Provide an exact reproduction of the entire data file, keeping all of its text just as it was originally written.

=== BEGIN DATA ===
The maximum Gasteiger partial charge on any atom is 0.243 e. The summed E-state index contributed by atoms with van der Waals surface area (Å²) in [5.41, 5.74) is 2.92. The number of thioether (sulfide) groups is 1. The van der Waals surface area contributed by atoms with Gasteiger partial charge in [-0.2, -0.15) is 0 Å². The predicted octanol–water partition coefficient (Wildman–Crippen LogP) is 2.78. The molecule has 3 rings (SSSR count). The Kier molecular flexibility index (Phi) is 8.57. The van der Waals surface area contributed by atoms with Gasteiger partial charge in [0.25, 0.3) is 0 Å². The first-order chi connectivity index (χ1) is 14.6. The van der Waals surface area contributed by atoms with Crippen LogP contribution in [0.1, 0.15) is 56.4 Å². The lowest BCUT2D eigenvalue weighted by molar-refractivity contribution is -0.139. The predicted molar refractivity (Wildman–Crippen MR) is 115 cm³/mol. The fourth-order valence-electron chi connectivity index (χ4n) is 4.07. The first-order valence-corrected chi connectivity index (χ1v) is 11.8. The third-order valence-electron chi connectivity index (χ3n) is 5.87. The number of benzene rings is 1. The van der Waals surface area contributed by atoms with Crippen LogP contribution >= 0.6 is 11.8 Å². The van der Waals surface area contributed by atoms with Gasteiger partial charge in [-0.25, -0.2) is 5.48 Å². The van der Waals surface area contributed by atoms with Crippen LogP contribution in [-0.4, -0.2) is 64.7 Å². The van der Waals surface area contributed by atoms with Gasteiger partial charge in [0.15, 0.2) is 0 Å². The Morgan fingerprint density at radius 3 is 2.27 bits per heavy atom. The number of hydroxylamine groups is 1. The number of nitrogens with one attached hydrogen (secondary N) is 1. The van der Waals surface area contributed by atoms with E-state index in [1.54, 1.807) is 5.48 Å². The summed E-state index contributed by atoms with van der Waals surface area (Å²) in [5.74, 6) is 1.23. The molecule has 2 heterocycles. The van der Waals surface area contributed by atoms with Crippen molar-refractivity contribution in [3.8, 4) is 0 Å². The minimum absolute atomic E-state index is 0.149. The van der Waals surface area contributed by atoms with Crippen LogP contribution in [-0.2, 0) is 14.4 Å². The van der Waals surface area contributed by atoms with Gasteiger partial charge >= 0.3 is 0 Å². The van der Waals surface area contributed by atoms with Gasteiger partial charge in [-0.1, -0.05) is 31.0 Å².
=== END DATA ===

The maximum Gasteiger partial charge on any atom is 0.243 e. The summed E-state index contributed by atoms with van der Waals surface area (Å²) in [5.41, 5.74) is 2.92. The number of thioether (sulfide) groups is 1. The van der Waals surface area contributed by atoms with Gasteiger partial charge in [-0.2, -0.15) is 0 Å². The predicted octanol–water partition coefficient (Wildman–Crippen LogP) is 2.78. The molecule has 3 rings (SSSR count). The Kier molecular flexibility index (Phi) is 8.57. The van der Waals surface area contributed by atoms with Gasteiger partial charge in [0.25, 0.3) is 0 Å². The first-order chi connectivity index (χ1) is 14.6. The van der Waals surface area contributed by atoms with Crippen LogP contribution in [0.1, 0.15) is 56.4 Å². The lowest BCUT2D eigenvalue weighted by molar-refractivity contribution is -0.139. The predicted molar refractivity (Wildman–Crippen MR) is 115 cm³/mol. The fourth-order valence-electron chi connectivity index (χ4n) is 4.07. The first-order valence-corrected chi connectivity index (χ1v) is 11.8. The third-order valence-electron chi connectivity index (χ3n) is 5.87. The number of benzene rings is 1. The van der Waals surface area contributed by atoms with Crippen LogP contribution >= 0.6 is 11.8 Å². The van der Waals surface area contributed by atoms with Gasteiger partial charge in [-0.25, -0.2) is 5.48 Å². The van der Waals surface area contributed by atoms with Crippen LogP contribution in [-0.4, -0.2) is 64.7 Å². The van der Waals surface area contributed by atoms with Gasteiger partial charge in [0.15, 0.2) is 0 Å². The Morgan fingerprint density at radius 3 is 2.27 bits per heavy atom. The number of hydroxylamine groups is 1. The number of nitrogens with one attached hydrogen (secondary N) is 1. The van der Waals surface area contributed by atoms with E-state index in [1.54, 1.807) is 5.48 Å². The summed E-state index contributed by atoms with van der Waals surface area (Å²) in [5.74, 6) is 1.23. The molecule has 2 heterocycles. The van der Waals surface area contributed by atoms with Crippen molar-refractivity contribution in [3.8, 4) is 0 Å². The minimum absolute atomic E-state index is 0.149. The van der Waals surface area contributed by atoms with Crippen LogP contribution in [-0.2, 0) is 14.4 Å². The van der Waals surface area contributed by atoms with Gasteiger partial charge >= 0.3 is 0 Å². The van der Waals surface area contributed by atoms with Gasteiger partial charge in [-0.1, -0.05) is 31.0 Å².